Shetland’s tourism industry is being “throttled” because of NorthLink’s summer sailing schedule, according to a key industry figure.
Chairman of the island’s tourism association Steve Henry said on Friday that extra sailings were crucial to allow a steady flow of visitors into the isles during the summer months.
He offered support for proposals from NorthLink to introduce daytime sailings to Kirkwall and back during busy times of the year.
Mr Henry spoke out at a ZetTrans meeting called to discuss, among other issues, a report from officials which suggested that the cancellation of winter sailings to make the extra summer sailings for NorthLink “cost neutral” rendered the proposal unworkable.
Hauliers and fish exporters in particular were opposed to the idea, claiming it would hamper their operations.
However Mr Henry said the extra sailings were needed to help maintain tourist numbers and that the sector was suffering because of a lack of capacity on the current NorthLink boats.
He told reporters after the meeting: “The tourism season is a very short period. Three months, maybe four if you take the beginning of the shoulder [season].
“Often you can’t get the tourists in and out of Shetland when we are at capacity in the boat. Nobody’s going to spend more money on their business to build their business up if they can’t fill the rooms.
“You can look at it in two different ways. Shetland’s population are not wanting to lose the ferries every night of the week.
“But we can’t get on the ferries every night of the week during the summer time because there is either no bunk capacity or you can’t get your car on.
“Is it better saying I know there are only going to be four ferries during the winter time, but I know what nights I can get on and off the island.
“Or, do you look at it in the summer time, that if you don’t book months beforehand you either can’t get your car on, or you can’t get a bunk.”
He said the ferries would ideally be replaced by smaller vessels when the contract comes up for renewal in 2012 to keep running costs down.
“How many ferries on the English Channel are sitting all day in port and just running at night? A ferry is only making money when it is moving.”
He said the winter schedule would see freight boats operating on nights when there were no passenger sailings, meaning freight which needed to be sent south could go on those vessels.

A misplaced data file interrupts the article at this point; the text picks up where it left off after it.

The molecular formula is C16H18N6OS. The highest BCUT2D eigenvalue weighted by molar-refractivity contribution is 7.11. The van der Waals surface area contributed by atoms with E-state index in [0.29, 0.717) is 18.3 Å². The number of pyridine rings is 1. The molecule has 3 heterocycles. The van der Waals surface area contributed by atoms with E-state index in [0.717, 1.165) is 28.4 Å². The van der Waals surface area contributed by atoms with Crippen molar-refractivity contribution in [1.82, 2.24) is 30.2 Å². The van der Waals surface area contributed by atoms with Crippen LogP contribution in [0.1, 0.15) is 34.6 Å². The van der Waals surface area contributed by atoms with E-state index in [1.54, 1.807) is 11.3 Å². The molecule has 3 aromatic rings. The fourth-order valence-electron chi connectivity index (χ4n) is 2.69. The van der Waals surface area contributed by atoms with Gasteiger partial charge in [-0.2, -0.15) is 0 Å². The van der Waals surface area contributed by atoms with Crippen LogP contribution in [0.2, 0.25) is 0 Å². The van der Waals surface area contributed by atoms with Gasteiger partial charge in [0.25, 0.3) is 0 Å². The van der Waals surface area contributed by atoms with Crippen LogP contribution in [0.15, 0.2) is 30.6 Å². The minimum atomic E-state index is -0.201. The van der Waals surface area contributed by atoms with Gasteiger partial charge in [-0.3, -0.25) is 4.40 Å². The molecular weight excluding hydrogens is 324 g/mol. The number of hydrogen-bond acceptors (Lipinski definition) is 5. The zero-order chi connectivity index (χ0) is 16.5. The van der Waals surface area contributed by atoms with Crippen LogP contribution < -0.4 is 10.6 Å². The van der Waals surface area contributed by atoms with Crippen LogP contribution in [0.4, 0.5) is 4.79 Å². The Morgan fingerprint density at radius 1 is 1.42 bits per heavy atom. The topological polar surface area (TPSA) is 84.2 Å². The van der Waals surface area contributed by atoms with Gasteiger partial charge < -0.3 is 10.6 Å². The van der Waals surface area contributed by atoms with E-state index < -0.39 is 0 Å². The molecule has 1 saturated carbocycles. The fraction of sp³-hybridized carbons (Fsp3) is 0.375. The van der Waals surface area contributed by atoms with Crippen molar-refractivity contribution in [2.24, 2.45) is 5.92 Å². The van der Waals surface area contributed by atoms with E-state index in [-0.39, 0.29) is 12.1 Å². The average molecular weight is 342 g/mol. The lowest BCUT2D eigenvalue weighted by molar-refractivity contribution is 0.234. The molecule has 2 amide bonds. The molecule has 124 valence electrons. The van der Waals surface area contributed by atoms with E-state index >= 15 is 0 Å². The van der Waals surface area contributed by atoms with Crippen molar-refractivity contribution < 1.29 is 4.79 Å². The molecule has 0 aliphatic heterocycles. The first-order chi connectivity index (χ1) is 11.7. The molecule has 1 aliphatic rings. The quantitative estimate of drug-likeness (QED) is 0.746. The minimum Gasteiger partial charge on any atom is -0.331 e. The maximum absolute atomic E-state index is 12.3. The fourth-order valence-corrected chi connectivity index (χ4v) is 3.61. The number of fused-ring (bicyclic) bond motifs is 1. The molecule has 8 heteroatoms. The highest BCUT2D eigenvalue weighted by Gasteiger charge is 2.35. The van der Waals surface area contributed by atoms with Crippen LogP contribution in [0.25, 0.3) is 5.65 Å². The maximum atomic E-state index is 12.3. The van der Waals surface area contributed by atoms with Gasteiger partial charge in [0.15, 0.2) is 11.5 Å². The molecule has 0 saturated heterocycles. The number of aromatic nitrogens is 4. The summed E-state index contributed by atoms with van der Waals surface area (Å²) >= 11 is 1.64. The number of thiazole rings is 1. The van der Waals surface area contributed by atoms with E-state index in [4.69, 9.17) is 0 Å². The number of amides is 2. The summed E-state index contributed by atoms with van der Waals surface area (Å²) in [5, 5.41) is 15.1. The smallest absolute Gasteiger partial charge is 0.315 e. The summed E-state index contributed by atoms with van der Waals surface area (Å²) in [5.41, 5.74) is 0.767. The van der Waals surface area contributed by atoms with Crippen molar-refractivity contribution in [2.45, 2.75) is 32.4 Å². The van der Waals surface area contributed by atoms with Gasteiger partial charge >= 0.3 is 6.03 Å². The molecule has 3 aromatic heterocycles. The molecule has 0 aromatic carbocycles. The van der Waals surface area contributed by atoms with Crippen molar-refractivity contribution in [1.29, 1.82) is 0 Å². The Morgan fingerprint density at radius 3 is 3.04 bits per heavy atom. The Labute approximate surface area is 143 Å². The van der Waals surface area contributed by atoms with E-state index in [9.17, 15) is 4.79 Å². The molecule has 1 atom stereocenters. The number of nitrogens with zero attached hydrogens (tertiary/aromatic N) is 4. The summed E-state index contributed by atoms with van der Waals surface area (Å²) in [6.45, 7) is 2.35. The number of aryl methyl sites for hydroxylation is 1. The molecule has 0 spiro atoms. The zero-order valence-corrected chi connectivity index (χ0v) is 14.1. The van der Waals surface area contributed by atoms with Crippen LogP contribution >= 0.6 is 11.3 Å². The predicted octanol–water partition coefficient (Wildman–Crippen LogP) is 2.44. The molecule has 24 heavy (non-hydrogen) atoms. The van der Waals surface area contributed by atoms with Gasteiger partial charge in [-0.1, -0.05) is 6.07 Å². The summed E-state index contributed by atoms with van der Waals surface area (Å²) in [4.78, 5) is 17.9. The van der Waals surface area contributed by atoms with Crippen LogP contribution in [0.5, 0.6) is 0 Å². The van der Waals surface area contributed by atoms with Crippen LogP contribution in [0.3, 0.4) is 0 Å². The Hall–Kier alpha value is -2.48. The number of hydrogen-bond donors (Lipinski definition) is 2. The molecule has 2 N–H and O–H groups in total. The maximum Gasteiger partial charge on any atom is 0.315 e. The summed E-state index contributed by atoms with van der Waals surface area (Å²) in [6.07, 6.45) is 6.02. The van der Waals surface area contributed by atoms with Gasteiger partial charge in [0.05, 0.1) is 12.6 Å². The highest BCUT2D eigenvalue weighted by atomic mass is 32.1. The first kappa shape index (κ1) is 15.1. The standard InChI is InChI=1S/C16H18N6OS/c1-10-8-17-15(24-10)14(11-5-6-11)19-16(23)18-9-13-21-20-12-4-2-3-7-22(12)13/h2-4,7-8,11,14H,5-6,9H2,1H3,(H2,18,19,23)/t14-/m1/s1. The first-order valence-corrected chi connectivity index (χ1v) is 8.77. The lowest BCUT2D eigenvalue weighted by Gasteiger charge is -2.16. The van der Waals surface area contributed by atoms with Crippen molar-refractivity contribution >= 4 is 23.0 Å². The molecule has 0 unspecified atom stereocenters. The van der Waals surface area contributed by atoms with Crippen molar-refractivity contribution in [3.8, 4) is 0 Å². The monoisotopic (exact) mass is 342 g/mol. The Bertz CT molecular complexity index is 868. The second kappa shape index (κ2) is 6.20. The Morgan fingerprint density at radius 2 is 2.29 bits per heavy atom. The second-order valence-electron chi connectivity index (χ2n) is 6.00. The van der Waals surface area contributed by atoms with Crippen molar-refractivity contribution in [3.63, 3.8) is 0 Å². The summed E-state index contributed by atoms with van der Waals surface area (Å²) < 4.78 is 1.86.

“The nights hauliers wouldn’t be sailing with the passenger ships, you would still have the freight boats on that days,” he said.
“More frequency in smaller boats, or in the boats we have just now, would mean that, for instance for the fish, they could be in the fish market for whatever time that suits. They could actually be down at the bottom of England by the next morning instead of just arriving in Aberdeen.”
ZetTrans agreed to forward all responses to NorthLink and the Scottish Government for consideration.
* Meanwhile, ZetTrans heard that Shetland’s air links with major cities down south could be under threat because of pressure at Heathrow Airport.
Representatives from consultancy firm Mott MacDonald warned slots at the major international hub could be auctioned off as capacity there for incoming flights gets tighter.
Director of aviation strategy Laurie Price told members of the transport partnership there were now only six points served from the UK regions into London Heathrow.
He said the smallest of those links – one of which is Aberdeen, a main connection for Sumburgh – could be squeezed out as concerns over costs rise.
“The first problem is there are now only six points served from the UK regions into London Heathrow. Aberdeen is probably now the smallest of those. If we don’t have another runway at Heathrow there is some potential for loss of frequency, or loss of service, and that would mean this region could lose its link to the hub and therefore to the wider network.
“You could see some cascading of larger aircraft replacing smaller aircraft. So unless you could protect those slots there could be potential for loss in the future.”
He said Shetland has been poorly served in terms of the cost of its air links with the rest of the UK. He suggested that a scheme similar to the Air Discount Scheme should be operated, which would allow cheaper air services to be operated for people flying into the isles as well as residents flying out.
“You’ve got something like 22,000 people living on this island, and then you’ve got visitors as well,” he said.